Recently the Nebraska Public Power District held a series of hearings to discuss a new transmission project planned for northeast Nebraska. The 40 mile line, stretching from the Hoskins area to a new substation near Neligh, is designed to improve reliability in a part of the state hit hard by the drought.
Increasing the reliability of our transmission grid is important. But expanding our electric grid also serves a role that many of us don’t consider. Today, a lack of wires is the single biggest limiting factor as we work to build wind farms in our rural counties.
More transmission leads to more wind power. It also ensures that our rural communities can begin to benefit from the economic advantages wind energy can create.
NPPD understands this. Though what I believe to be its failure to capitalize on the economic and environmental benefits of wind energy routinely disappoints many Nebraskans, they recognize that this technology will play a role in Nebraska’s future. They know that any significant transmission expansion must enable the operation of a new generation of wind projects.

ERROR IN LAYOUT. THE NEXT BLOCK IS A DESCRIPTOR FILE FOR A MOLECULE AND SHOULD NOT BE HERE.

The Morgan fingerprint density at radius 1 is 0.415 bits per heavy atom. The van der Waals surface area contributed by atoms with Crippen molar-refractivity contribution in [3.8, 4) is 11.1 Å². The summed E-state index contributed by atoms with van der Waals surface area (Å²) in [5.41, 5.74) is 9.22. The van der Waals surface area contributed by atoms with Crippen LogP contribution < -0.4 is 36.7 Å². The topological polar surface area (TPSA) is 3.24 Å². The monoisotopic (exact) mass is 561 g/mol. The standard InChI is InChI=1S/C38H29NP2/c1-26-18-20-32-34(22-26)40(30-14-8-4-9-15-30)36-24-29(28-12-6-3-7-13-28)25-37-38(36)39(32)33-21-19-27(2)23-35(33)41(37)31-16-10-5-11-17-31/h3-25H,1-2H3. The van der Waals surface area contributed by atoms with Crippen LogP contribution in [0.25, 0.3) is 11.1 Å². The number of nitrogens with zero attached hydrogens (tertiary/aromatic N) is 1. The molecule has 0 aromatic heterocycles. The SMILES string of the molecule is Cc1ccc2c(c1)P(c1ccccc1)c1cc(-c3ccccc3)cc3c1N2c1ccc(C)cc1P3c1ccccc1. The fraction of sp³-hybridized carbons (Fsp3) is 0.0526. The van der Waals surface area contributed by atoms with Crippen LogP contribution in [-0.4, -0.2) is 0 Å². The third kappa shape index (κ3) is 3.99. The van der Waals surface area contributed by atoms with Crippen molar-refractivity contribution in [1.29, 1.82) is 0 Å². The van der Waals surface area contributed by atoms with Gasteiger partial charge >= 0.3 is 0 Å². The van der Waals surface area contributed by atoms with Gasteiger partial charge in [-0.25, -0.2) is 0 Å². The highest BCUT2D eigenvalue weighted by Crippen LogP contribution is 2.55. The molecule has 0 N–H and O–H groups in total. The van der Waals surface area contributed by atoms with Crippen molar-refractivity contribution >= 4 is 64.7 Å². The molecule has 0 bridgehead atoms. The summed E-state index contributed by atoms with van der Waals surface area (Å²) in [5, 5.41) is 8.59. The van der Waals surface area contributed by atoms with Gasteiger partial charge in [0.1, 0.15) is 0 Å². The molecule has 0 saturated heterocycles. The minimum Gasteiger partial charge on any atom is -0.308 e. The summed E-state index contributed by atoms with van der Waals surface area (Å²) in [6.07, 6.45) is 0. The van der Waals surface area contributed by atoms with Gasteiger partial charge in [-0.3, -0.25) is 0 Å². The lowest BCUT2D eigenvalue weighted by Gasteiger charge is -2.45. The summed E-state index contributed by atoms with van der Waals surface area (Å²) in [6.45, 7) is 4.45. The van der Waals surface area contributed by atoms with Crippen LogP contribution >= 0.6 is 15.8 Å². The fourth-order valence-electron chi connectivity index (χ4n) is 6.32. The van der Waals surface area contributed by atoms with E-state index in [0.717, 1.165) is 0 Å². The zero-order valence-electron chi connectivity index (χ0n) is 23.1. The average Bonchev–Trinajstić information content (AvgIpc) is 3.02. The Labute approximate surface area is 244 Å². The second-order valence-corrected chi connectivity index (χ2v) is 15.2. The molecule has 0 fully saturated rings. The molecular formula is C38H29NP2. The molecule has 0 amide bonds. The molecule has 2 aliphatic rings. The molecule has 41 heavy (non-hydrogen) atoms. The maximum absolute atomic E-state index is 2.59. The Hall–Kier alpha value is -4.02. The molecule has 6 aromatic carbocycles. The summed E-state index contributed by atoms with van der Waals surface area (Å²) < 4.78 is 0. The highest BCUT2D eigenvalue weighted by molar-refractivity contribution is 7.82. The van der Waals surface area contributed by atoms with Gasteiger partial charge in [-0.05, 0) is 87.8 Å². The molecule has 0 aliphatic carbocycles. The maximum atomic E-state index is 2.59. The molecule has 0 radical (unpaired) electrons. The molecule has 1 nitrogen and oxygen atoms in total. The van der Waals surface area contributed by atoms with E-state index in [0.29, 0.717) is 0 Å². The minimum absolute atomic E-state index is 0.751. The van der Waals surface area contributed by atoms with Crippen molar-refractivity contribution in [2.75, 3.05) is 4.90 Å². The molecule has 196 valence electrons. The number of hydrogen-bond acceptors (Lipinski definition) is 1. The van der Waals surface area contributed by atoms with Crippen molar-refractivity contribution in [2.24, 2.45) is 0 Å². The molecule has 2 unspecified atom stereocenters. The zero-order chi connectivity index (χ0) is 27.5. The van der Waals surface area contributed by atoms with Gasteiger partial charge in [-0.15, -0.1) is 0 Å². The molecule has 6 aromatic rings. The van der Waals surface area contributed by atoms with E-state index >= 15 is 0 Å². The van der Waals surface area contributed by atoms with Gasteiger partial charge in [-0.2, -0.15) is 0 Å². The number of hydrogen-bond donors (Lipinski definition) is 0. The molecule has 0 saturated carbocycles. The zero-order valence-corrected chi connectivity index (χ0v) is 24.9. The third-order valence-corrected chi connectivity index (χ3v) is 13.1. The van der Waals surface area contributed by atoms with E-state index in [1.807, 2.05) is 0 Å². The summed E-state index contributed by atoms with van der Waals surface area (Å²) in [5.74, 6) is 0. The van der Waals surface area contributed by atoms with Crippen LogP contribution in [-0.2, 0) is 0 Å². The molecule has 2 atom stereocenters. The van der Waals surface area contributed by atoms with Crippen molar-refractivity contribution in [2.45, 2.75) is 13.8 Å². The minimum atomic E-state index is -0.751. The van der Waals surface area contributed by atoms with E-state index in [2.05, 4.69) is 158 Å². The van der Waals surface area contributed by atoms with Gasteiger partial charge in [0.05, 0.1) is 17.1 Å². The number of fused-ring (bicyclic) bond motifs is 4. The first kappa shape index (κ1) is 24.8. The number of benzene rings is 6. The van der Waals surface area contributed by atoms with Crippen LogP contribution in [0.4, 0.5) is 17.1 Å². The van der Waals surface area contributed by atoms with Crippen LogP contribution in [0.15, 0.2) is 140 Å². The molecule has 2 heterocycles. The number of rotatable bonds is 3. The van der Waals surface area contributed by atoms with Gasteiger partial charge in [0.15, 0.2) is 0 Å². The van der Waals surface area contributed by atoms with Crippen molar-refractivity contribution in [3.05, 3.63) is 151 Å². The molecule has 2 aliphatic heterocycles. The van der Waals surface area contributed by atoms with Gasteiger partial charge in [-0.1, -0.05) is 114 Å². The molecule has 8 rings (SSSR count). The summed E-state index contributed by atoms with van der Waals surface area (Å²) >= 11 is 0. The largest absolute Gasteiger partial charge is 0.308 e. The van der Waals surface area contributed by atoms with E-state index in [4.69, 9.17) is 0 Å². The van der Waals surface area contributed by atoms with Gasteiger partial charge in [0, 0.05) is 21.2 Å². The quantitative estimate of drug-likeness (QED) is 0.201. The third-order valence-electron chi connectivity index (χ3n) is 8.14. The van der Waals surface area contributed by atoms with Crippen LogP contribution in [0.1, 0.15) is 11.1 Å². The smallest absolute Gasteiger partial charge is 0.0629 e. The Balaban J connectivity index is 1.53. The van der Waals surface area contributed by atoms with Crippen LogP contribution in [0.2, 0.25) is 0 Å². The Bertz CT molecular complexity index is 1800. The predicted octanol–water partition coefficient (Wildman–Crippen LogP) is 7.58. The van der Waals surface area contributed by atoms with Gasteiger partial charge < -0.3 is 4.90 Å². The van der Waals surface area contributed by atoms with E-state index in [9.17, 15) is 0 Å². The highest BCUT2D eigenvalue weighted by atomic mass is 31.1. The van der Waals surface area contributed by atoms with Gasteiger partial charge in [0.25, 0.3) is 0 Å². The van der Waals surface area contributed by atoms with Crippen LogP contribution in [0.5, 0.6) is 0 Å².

Some are concerned that this project might also provide electricity needed to power pumping stations along the Keystone XL pipeline. We know that the Hoskins to Neligh line isn’t being built expressly for that purpose. Might some of the electricity delivered on this line be used for that purpose? It’s hard to tell. Once electricity makes its way to the grid, it’s close to impossible to pinpoint where it’s going and how it might be used
The Center for Rural Affairs uses a core set of principles when evaluating whether a transmission project deserves our support. Will the project enable wind generation? Has the developer sought out the input of each local community? Will affected landowners be compensated fairly? In this case, the answer is yes. We support the Hoskins-Neligh transmission project.
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